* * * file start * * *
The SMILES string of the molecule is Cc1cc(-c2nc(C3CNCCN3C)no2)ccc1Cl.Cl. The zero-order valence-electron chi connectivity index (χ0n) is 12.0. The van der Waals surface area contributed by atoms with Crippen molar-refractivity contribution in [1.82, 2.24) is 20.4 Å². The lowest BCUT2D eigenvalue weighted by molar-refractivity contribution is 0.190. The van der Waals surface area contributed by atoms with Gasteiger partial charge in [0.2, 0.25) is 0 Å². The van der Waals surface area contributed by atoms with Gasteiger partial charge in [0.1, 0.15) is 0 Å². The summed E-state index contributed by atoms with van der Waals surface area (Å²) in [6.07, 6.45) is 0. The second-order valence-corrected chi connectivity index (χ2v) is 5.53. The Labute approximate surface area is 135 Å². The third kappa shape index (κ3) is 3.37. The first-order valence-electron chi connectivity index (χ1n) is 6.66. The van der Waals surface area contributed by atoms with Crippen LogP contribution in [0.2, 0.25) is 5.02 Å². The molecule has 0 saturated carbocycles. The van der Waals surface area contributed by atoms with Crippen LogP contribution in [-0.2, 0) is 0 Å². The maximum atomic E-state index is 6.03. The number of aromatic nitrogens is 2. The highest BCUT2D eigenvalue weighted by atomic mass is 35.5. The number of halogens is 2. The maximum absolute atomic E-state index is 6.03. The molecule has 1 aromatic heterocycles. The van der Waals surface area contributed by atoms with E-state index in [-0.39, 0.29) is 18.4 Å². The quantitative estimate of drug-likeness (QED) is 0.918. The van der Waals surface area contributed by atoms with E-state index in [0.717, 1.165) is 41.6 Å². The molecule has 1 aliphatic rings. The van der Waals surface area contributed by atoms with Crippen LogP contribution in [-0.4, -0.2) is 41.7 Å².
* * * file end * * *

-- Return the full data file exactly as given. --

The SMILES string of the molecule is Cc1cc(-c2nc(C3CNCCN3C)no2)ccc1Cl.Cl. The zero-order valence-electron chi connectivity index (χ0n) is 12.0. The van der Waals surface area contributed by atoms with Crippen molar-refractivity contribution in [1.82, 2.24) is 20.4 Å². The lowest BCUT2D eigenvalue weighted by molar-refractivity contribution is 0.190. The van der Waals surface area contributed by atoms with Gasteiger partial charge in [0.2, 0.25) is 0 Å². The van der Waals surface area contributed by atoms with Gasteiger partial charge in [0.1, 0.15) is 0 Å². The summed E-state index contributed by atoms with van der Waals surface area (Å²) in [6.07, 6.45) is 0. The second-order valence-corrected chi connectivity index (χ2v) is 5.53. The Labute approximate surface area is 135 Å². The third kappa shape index (κ3) is 3.37. The first-order valence-electron chi connectivity index (χ1n) is 6.66. The van der Waals surface area contributed by atoms with Crippen LogP contribution in [0.2, 0.25) is 5.02 Å². The molecule has 0 saturated carbocycles. The van der Waals surface area contributed by atoms with Crippen LogP contribution in [-0.2, 0) is 0 Å². The maximum atomic E-state index is 6.03. The number of aromatic nitrogens is 2. The highest BCUT2D eigenvalue weighted by atomic mass is 35.5. The number of halogens is 2. The maximum absolute atomic E-state index is 6.03. The molecule has 1 aromatic heterocycles. The van der Waals surface area contributed by atoms with E-state index in [-0.39, 0.29) is 18.4 Å². The quantitative estimate of drug-likeness (QED) is 0.918. The van der Waals surface area contributed by atoms with E-state index in [0.717, 1.165) is 41.6 Å². The molecule has 1 aliphatic rings. The van der Waals surface area contributed by atoms with Crippen LogP contribution in [-0.4, -0.2) is 41.7 Å².